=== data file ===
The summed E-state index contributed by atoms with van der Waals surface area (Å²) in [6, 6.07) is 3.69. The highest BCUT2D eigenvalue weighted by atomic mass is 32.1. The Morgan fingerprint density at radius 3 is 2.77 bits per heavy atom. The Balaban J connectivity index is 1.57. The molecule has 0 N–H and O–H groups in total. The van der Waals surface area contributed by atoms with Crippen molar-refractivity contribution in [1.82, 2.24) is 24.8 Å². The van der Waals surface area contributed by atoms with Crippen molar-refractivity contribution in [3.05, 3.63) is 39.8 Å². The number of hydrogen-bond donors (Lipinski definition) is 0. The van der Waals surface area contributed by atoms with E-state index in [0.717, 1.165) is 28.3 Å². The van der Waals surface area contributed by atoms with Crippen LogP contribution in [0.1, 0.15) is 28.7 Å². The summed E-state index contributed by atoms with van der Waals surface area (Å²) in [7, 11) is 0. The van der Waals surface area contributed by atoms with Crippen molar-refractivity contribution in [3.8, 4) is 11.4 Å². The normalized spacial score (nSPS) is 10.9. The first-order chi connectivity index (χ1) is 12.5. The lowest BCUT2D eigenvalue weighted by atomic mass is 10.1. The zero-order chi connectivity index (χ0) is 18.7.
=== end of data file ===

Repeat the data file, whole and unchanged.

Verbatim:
The summed E-state index contributed by atoms with van der Waals surface area (Å²) in [6, 6.07) is 3.69. The highest BCUT2D eigenvalue weighted by atomic mass is 32.1. The Morgan fingerprint density at radius 3 is 2.77 bits per heavy atom. The Balaban J connectivity index is 1.57. The molecule has 0 N–H and O–H groups in total. The van der Waals surface area contributed by atoms with Crippen molar-refractivity contribution in [1.82, 2.24) is 24.8 Å². The van der Waals surface area contributed by atoms with Crippen molar-refractivity contribution in [3.05, 3.63) is 39.8 Å². The number of hydrogen-bond donors (Lipinski definition) is 0. The van der Waals surface area contributed by atoms with E-state index in [0.717, 1.165) is 28.3 Å². The van der Waals surface area contributed by atoms with Crippen LogP contribution in [0.1, 0.15) is 28.7 Å². The summed E-state index contributed by atoms with van der Waals surface area (Å²) in [7, 11) is 0. The van der Waals surface area contributed by atoms with Crippen molar-refractivity contribution in [3.8, 4) is 11.4 Å². The normalized spacial score (nSPS) is 10.9. The first-order chi connectivity index (χ1) is 12.5. The lowest BCUT2D eigenvalue weighted by atomic mass is 10.1. The zero-order chi connectivity index (χ0) is 18.7.